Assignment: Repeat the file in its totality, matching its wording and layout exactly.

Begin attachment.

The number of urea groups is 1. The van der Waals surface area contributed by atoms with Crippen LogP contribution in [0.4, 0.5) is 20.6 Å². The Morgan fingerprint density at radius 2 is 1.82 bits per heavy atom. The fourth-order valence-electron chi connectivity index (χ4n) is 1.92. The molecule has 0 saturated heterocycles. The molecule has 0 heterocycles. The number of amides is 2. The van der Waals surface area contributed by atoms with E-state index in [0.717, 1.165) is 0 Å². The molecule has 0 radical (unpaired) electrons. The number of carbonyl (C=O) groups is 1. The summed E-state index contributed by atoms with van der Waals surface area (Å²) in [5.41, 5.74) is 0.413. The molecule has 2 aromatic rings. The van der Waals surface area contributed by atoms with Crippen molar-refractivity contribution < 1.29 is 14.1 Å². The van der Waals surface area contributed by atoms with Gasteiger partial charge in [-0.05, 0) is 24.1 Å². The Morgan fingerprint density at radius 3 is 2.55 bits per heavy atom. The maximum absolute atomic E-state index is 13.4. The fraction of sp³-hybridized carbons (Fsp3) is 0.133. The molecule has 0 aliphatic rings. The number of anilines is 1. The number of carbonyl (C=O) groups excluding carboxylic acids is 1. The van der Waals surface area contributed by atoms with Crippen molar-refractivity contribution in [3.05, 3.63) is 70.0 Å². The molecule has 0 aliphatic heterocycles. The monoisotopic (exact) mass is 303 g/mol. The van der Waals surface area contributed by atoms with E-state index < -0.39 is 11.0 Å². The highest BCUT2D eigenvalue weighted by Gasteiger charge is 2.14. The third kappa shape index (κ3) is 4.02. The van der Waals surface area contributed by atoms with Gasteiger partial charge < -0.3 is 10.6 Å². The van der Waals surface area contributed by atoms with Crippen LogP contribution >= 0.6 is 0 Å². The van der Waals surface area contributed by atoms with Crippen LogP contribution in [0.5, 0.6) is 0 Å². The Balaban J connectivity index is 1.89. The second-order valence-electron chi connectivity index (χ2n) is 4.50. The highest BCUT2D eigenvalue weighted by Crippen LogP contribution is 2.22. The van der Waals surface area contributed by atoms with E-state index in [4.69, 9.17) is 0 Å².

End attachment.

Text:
The number of urea groups is 1. The van der Waals surface area contributed by atoms with Crippen LogP contribution in [0.4, 0.5) is 20.6 Å². The Morgan fingerprint density at radius 2 is 1.82 bits per heavy atom. The fourth-order valence-electron chi connectivity index (χ4n) is 1.92. The molecule has 0 saturated heterocycles. The molecule has 0 heterocycles. The number of amides is 2. The van der Waals surface area contributed by atoms with E-state index in [0.717, 1.165) is 0 Å². The molecule has 0 radical (unpaired) electrons. The number of carbonyl (C=O) groups is 1. The summed E-state index contributed by atoms with van der Waals surface area (Å²) in [5.41, 5.74) is 0.413. The molecule has 2 aromatic rings. The van der Waals surface area contributed by atoms with Crippen molar-refractivity contribution < 1.29 is 14.1 Å². The van der Waals surface area contributed by atoms with Gasteiger partial charge in [-0.05, 0) is 24.1 Å². The Morgan fingerprint density at radius 3 is 2.55 bits per heavy atom. The maximum absolute atomic E-state index is 13.4. The fraction of sp³-hybridized carbons (Fsp3) is 0.133. The molecule has 0 aliphatic rings. The number of anilines is 1. The number of carbonyl (C=O) groups excluding carboxylic acids is 1. The van der Waals surface area contributed by atoms with Crippen molar-refractivity contribution in [3.05, 3.63) is 70.0 Å². The molecule has 0 aliphatic heterocycles. The monoisotopic (exact) mass is 303 g/mol. The van der Waals surface area contributed by atoms with E-state index < -0.39 is 11.0 Å². The highest BCUT2D eigenvalue weighted by Gasteiger charge is 2.14. The third kappa shape index (κ3) is 4.02. The van der Waals surface area contributed by atoms with Gasteiger partial charge < -0.3 is 10.6 Å². The van der Waals surface area contributed by atoms with Crippen LogP contribution >= 0.6 is 0 Å². The van der Waals surface area contributed by atoms with Crippen LogP contribution in [0.5, 0.6) is 0 Å². The Balaban J connectivity index is 1.89. The second-order valence-electron chi connectivity index (χ2n) is 4.50. The highest BCUT2D eigenvalue weighted by Crippen LogP contribution is 2.22. The van der Waals surface area contributed by atoms with E-state index in [4.69, 9.17) is 0 Å².